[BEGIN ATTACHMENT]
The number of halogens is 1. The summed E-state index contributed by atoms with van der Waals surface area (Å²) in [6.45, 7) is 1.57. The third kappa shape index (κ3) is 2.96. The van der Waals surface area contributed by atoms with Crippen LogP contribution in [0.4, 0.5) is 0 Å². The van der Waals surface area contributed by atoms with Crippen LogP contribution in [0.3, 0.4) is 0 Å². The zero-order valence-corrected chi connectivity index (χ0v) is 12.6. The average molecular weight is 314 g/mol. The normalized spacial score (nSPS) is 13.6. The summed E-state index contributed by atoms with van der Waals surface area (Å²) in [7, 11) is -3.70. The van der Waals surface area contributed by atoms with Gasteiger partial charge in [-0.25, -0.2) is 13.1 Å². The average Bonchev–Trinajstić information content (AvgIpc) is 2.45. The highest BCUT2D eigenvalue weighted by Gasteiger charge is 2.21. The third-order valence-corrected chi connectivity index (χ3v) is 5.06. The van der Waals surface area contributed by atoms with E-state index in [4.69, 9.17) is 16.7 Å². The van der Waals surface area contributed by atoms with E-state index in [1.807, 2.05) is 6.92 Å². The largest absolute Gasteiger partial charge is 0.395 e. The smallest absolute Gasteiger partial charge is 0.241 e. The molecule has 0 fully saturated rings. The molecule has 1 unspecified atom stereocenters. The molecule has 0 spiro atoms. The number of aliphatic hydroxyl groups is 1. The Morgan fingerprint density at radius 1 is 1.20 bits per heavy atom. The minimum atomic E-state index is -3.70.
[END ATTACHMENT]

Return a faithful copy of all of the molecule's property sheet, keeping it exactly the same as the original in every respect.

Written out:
The number of halogens is 1. The summed E-state index contributed by atoms with van der Waals surface area (Å²) in [6.45, 7) is 1.57. The third kappa shape index (κ3) is 2.96. The van der Waals surface area contributed by atoms with Crippen LogP contribution in [0.4, 0.5) is 0 Å². The van der Waals surface area contributed by atoms with Crippen LogP contribution in [0.3, 0.4) is 0 Å². The zero-order valence-corrected chi connectivity index (χ0v) is 12.6. The average molecular weight is 314 g/mol. The normalized spacial score (nSPS) is 13.6. The summed E-state index contributed by atoms with van der Waals surface area (Å²) in [7, 11) is -3.70. The van der Waals surface area contributed by atoms with Gasteiger partial charge in [-0.25, -0.2) is 13.1 Å². The average Bonchev–Trinajstić information content (AvgIpc) is 2.45. The highest BCUT2D eigenvalue weighted by Gasteiger charge is 2.21. The third-order valence-corrected chi connectivity index (χ3v) is 5.06. The van der Waals surface area contributed by atoms with E-state index in [4.69, 9.17) is 16.7 Å². The van der Waals surface area contributed by atoms with E-state index in [1.807, 2.05) is 6.92 Å². The largest absolute Gasteiger partial charge is 0.395 e. The smallest absolute Gasteiger partial charge is 0.241 e. The molecule has 0 fully saturated rings. The molecule has 1 unspecified atom stereocenters. The molecule has 0 spiro atoms. The number of aliphatic hydroxyl groups is 1. The Morgan fingerprint density at radius 1 is 1.20 bits per heavy atom. The minimum atomic E-state index is -3.70.